For far less than the cost of a one-way ticket to Gdansk or Kiev, you can feel the hollow loneliness of post-iron curtain eastern Europe in your hometown at Saks’ Ukrainian Village Restaurant and Lounge, where owner Roman Sacharewycj has watched business rise and fall from his perch behind the bar for the last two decades.
Anyone who has eaten in a pub, tavern, or cafe in any number of eastern European countries will instantly recognize the strangely compelling elements that make up the utter lack of ambience that is the ambience at Saks’. It’s not just the vinyl tablecloths, the thrift store paintings, or the hard tile floor in the dining room. You have to factor in all the tiny things–the booth that tilts forward with you, the thimble-sized water glasses, the hat rack that holds a single fur hat.
Sacharewycj (dubbed “Saks” by a high school English teacher) was talked into serving food by his father when the place was just a family-owned bar known as Steve’s. Today, you still have to pass through the bar area to reach the dining room. Above the bar on either end sit two large-screen TVs. The TVs are in constant use, tuned, as in eastern Europe, to blaring sitcoms. Nothing separates the bar from the restaurant, so you can enjoy the sight and sound of the tube while you dine. Behind the silently sipping bar customers sits a garish, blinking Johnny Mnemonic pinball machine, following another eastern European tradition–the keeping around of pieces of discarded American flotsam.
The restaurant is staffed entirely by sensibly dressed women. Their motherly vibe provides a comforting counterpoint to the despair that sinks in as you lift your menu and try to remember how to say, “Can I have” in any one of several Slavic tongues.
The left side of the menu is dedicated to delicacies from the “charbroiler,” which in layman’s terms means American food–burgers and the like. The center leaf of the beige plastic triptych is given over to “Ukrainian plates” and is what you should pay attention to. The basic, hearty fare isn’t spruced up a bit for Western palates. If the atmosphere has worked its charm on you, you will feel a gnawing emptiness in the abdominal region that can only be filled with large portions of starchy goodness.
The holubtsy (stuffed cabbage) comes served with a thick savory mushroom gravy or an equally viscous tangy tomato and onion sauce. The thin-layered, hand-wrapped varenyky (dumplings) come stuffed with either potato, sauerkraut, or meat, can be covered with lightly sauteed onions and bacon, and should be dipped in sour cream for the full heart-poundingly rich effect. Crackly plyatsky (potato pancakes) and the obligatory kapusta and kowbassa (kraut and sausage) are also available. The dishes come either with soup (a comforting borscht or a daily special) or salad (mostly cabbage, carrots, and onions). Some plates also come with veggies and mashed potatoes or other sides, but don’t let them distract you from the main dishes. If you’ve stuffed yourself silly, you can opt to waive the included Jell-O/ice cream/rice pudding dessert. If you’re feeling up to it, give the deliciously fluffy and sweet nalysnyky (crepes) a try, though they’re not included in the meal deal.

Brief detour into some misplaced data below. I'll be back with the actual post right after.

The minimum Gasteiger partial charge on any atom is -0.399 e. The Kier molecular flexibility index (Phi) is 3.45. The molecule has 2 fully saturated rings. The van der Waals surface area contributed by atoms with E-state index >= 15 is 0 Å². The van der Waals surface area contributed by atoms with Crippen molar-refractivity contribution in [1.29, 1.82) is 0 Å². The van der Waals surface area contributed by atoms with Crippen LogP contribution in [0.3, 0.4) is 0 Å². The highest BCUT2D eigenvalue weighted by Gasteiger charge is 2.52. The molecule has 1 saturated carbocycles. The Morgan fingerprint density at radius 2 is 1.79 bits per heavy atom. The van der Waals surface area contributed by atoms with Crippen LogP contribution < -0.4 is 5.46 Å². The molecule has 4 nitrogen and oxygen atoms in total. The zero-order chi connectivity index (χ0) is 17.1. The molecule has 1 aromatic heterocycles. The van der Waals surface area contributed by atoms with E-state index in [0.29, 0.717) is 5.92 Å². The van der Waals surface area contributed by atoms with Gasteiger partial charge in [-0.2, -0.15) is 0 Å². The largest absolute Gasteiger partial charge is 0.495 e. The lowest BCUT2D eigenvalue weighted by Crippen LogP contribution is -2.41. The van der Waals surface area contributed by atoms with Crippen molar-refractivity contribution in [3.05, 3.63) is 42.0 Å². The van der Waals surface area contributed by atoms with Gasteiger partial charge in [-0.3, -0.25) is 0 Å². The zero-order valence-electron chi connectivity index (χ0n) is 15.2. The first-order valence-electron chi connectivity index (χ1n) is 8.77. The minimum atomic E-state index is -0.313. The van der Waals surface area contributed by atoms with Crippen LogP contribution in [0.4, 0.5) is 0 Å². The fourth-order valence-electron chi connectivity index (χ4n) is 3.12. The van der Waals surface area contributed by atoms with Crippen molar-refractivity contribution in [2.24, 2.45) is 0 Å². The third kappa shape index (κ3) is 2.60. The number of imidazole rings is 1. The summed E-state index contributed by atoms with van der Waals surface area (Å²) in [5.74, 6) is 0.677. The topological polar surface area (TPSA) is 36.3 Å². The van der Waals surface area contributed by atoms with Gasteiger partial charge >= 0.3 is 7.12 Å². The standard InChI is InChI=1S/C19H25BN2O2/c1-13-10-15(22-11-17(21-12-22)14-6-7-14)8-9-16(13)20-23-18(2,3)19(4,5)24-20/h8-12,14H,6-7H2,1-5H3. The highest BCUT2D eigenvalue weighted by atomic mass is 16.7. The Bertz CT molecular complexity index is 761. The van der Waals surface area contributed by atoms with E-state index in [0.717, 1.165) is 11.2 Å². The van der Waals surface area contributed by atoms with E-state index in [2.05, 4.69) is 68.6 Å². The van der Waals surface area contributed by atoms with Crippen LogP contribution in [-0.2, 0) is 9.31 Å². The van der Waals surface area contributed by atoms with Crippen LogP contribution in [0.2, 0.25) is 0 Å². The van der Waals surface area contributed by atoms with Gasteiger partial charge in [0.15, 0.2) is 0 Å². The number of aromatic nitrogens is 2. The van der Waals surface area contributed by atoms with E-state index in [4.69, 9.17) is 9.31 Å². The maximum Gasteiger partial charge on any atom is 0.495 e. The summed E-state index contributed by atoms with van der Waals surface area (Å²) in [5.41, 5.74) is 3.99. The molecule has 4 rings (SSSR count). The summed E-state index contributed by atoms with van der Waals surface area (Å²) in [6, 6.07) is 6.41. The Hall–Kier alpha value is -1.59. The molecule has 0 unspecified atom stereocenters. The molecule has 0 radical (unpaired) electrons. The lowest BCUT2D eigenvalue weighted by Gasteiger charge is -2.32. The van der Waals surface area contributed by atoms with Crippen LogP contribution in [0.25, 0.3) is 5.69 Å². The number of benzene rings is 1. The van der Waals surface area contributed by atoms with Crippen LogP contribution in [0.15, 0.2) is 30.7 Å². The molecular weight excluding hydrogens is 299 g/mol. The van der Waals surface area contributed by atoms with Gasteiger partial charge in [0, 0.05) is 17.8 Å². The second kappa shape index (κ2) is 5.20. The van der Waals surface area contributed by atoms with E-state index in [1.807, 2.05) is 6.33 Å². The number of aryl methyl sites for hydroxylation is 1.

Everything is served up by the book, including tremendous portions, excessive gravy, unadorned presentation, and a basket of bread. The only thing that stands out at Saks’ as noticeably different from a comparable eatery in Odessa, or Prague, Krakow, or Minsk, is the price–a plate will run you around seven or eight dollars instead of one. It’s so much food that you could easily share your meal with someone else, but you’ll be better rewarded if you dine alone, sulking in your sauerkraut.
Saks’ Ukrainian Village Restaurant and Lounge, 2301 W. Chicago, 773-278-4445.
Art accompanying story in printed newspaper (not available in this archive): photo/Jim Newberry.